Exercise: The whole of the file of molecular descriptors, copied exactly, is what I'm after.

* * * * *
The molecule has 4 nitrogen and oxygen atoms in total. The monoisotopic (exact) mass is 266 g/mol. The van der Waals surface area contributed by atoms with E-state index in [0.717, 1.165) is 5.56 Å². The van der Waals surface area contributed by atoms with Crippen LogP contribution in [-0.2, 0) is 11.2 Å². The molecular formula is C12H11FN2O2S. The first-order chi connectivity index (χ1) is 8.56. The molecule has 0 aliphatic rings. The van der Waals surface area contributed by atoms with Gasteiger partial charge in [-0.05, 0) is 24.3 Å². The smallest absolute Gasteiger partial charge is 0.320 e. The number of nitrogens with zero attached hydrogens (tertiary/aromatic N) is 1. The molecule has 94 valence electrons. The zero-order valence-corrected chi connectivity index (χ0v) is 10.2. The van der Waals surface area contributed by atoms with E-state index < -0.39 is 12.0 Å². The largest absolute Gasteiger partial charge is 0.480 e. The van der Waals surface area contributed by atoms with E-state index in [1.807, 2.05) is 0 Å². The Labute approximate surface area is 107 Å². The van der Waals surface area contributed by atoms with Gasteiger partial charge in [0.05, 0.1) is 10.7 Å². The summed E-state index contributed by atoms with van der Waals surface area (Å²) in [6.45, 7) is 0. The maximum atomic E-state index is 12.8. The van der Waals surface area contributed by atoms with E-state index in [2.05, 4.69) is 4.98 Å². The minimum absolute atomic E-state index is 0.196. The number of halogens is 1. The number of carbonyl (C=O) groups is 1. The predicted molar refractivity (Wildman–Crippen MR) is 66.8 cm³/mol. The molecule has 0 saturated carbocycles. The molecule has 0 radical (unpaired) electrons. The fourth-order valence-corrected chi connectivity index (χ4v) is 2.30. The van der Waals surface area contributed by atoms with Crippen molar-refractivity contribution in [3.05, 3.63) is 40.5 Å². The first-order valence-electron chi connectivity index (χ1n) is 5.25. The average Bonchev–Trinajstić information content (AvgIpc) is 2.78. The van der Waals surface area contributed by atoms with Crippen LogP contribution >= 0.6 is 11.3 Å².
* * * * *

The molecule has 4 nitrogen and oxygen atoms in total. The monoisotopic (exact) mass is 266 g/mol. The van der Waals surface area contributed by atoms with E-state index in [0.717, 1.165) is 5.56 Å². The van der Waals surface area contributed by atoms with Crippen LogP contribution in [-0.2, 0) is 11.2 Å². The molecular formula is C12H11FN2O2S. The first-order chi connectivity index (χ1) is 8.56. The molecule has 0 aliphatic rings. The van der Waals surface area contributed by atoms with Gasteiger partial charge in [-0.05, 0) is 24.3 Å². The smallest absolute Gasteiger partial charge is 0.320 e. The number of nitrogens with zero attached hydrogens (tertiary/aromatic N) is 1. The molecule has 94 valence electrons. The zero-order valence-corrected chi connectivity index (χ0v) is 10.2. The van der Waals surface area contributed by atoms with E-state index < -0.39 is 12.0 Å². The largest absolute Gasteiger partial charge is 0.480 e. The van der Waals surface area contributed by atoms with E-state index in [1.807, 2.05) is 0 Å². The Labute approximate surface area is 107 Å². The van der Waals surface area contributed by atoms with Gasteiger partial charge in [0.05, 0.1) is 10.7 Å². The summed E-state index contributed by atoms with van der Waals surface area (Å²) in [6.45, 7) is 0. The maximum atomic E-state index is 12.8. The van der Waals surface area contributed by atoms with E-state index in [2.05, 4.69) is 4.98 Å². The minimum absolute atomic E-state index is 0.196. The number of halogens is 1. The number of carbonyl (C=O) groups is 1. The predicted molar refractivity (Wildman–Crippen MR) is 66.8 cm³/mol. The molecule has 0 saturated carbocycles. The molecule has 0 radical (unpaired) electrons. The fourth-order valence-corrected chi connectivity index (χ4v) is 2.30. The van der Waals surface area contributed by atoms with Crippen molar-refractivity contribution in [3.05, 3.63) is 40.5 Å². The first-order valence-electron chi connectivity index (χ1n) is 5.25. The average Bonchev–Trinajstić information content (AvgIpc) is 2.78. The van der Waals surface area contributed by atoms with Crippen LogP contribution >= 0.6 is 11.3 Å².